Matthew Cobb’s book, The Resistance: The French Fight against the Nazis (2009) seemed a good choice of reading for my French holiday. Although I read some of it with tears in my eyes, I was glad I had taken it. I had known, of course, that the French had suffered during the Occupation, but I hadn’t known how much. I hadn’t known about Service du Travail Obligatoire through which young French men were conscripted to work for the Nazi war effort in Germany. It was an idea that back-fired, as many young men escaped by taking to the hills and joining the Resistance. I hadn’t appreciated the scale of German reprisals: when the military commander of Nantes was killed by the Resistance, forty-eight hostages were executed including Guy Moquet, the 17 year old son of a Communist deputy, followed by another fifty.
The Resistance was never a unified movement and the history of the shifting enmities and allegiances between different groups and their political affiliations was at times hard to follow. It is the stories of individual daring, of hair’s-breath escapes, of RAF Lysanders taking off from French fields on moonlit nights that stay in the memory. Women as well as men behaved with great courage: Lucie Aubrac spirited a group of resistants from a guarded hospital by posing as a nurse. Andrée de Jongh ran an escape line across the Pyrenees; when she was arrested the Nazi refused to believe that a woman could be the organiser. They sent her to Ravensbrück all the same. She was one of the lucky few to survive.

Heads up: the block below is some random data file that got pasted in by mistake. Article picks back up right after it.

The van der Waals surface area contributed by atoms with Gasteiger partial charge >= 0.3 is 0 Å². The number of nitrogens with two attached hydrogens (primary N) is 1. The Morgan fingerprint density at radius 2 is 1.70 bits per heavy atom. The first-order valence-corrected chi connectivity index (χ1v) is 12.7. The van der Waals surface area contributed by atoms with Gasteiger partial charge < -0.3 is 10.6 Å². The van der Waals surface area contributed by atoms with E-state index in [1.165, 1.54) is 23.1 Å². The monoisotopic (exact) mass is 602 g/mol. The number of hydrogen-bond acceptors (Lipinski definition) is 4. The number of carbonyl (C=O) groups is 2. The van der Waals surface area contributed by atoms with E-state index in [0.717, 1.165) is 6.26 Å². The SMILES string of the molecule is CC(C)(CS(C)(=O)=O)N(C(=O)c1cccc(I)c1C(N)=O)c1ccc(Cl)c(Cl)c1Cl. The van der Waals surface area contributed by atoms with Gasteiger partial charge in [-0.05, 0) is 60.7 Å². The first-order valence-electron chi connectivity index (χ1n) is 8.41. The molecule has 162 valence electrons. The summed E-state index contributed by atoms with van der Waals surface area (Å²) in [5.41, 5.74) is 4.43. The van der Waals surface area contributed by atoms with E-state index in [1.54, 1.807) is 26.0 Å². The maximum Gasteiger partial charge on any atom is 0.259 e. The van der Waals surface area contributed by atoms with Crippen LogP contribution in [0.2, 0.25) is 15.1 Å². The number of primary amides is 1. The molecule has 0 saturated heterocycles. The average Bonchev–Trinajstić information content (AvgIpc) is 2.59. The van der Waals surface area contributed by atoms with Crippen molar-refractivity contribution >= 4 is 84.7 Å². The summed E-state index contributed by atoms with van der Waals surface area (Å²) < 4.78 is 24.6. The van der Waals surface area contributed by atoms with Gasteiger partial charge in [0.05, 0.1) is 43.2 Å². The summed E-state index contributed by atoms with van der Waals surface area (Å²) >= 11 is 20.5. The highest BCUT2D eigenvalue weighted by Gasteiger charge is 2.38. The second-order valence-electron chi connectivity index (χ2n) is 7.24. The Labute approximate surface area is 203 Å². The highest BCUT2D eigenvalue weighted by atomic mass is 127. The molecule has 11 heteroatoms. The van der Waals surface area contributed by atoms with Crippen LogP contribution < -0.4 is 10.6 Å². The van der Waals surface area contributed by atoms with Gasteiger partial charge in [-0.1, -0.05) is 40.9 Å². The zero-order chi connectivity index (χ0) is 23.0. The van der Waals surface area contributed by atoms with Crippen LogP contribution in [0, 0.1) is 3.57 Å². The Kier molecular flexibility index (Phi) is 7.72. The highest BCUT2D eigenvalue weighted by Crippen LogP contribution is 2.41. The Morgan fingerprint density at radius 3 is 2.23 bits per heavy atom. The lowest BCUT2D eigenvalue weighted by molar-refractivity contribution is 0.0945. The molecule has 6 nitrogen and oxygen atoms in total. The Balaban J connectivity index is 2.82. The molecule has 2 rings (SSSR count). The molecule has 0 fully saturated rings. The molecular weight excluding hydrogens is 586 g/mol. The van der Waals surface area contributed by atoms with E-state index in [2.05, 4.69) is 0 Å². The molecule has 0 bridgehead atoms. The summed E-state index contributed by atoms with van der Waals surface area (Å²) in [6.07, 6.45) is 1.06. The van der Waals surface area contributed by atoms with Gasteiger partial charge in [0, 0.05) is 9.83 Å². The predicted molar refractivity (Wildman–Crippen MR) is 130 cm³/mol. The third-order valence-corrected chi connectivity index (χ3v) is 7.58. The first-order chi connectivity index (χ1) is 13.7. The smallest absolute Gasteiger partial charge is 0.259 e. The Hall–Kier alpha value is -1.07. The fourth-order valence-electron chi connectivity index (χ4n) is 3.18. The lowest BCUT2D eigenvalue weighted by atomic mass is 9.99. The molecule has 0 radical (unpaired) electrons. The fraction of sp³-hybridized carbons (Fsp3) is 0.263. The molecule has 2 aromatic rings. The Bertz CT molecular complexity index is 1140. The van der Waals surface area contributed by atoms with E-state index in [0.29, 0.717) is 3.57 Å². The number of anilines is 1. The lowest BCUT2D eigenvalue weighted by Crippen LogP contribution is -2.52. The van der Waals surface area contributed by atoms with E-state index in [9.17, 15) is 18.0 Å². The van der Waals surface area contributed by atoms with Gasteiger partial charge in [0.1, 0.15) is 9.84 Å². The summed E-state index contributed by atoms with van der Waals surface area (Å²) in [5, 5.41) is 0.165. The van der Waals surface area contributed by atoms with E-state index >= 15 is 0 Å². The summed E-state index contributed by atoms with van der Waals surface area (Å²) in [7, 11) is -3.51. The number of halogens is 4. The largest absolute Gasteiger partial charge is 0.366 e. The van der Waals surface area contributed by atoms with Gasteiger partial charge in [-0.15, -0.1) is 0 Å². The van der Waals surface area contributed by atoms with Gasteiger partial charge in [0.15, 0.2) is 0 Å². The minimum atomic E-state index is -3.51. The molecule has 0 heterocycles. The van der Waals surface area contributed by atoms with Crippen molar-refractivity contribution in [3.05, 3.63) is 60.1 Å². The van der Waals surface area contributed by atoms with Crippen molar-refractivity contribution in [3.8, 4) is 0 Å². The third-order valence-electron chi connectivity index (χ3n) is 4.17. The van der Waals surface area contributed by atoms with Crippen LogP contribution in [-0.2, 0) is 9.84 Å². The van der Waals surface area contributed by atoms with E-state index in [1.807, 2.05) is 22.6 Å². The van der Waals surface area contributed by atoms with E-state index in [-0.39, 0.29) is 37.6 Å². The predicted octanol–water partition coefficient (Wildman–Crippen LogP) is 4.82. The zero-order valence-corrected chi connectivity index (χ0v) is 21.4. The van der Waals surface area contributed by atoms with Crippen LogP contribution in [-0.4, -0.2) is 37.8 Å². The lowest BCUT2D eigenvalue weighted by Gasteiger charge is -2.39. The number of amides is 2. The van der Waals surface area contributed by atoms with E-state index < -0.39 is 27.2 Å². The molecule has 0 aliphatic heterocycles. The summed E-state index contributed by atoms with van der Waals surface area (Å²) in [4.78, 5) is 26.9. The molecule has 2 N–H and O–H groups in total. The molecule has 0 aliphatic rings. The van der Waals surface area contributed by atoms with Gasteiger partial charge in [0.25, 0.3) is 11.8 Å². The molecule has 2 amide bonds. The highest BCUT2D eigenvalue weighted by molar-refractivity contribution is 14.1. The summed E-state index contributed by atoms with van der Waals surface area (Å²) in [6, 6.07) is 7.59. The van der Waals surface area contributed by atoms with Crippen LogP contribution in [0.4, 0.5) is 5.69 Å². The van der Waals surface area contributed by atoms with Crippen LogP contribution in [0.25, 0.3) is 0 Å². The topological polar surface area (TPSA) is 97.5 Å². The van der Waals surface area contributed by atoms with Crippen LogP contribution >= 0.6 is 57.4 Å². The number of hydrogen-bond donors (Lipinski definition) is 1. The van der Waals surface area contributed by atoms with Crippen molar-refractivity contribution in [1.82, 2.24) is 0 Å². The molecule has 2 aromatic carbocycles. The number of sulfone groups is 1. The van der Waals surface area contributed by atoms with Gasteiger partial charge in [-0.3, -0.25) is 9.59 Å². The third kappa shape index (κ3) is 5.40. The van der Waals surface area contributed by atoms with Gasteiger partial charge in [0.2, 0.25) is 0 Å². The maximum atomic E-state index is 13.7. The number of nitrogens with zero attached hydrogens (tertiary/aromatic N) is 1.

Their numbers were never great, but the Resistance made a significant contribution to the Allied war effort, for instance in supplying information that led the destruction of German submarine pens at Saint-Nazaire, and destroying lines of communication after the Normandy landing.
After we got home, we watched for the second time Melville’s extraordinary film about the Resistance, Army of Shadows, starring the sublime Lino Ventura.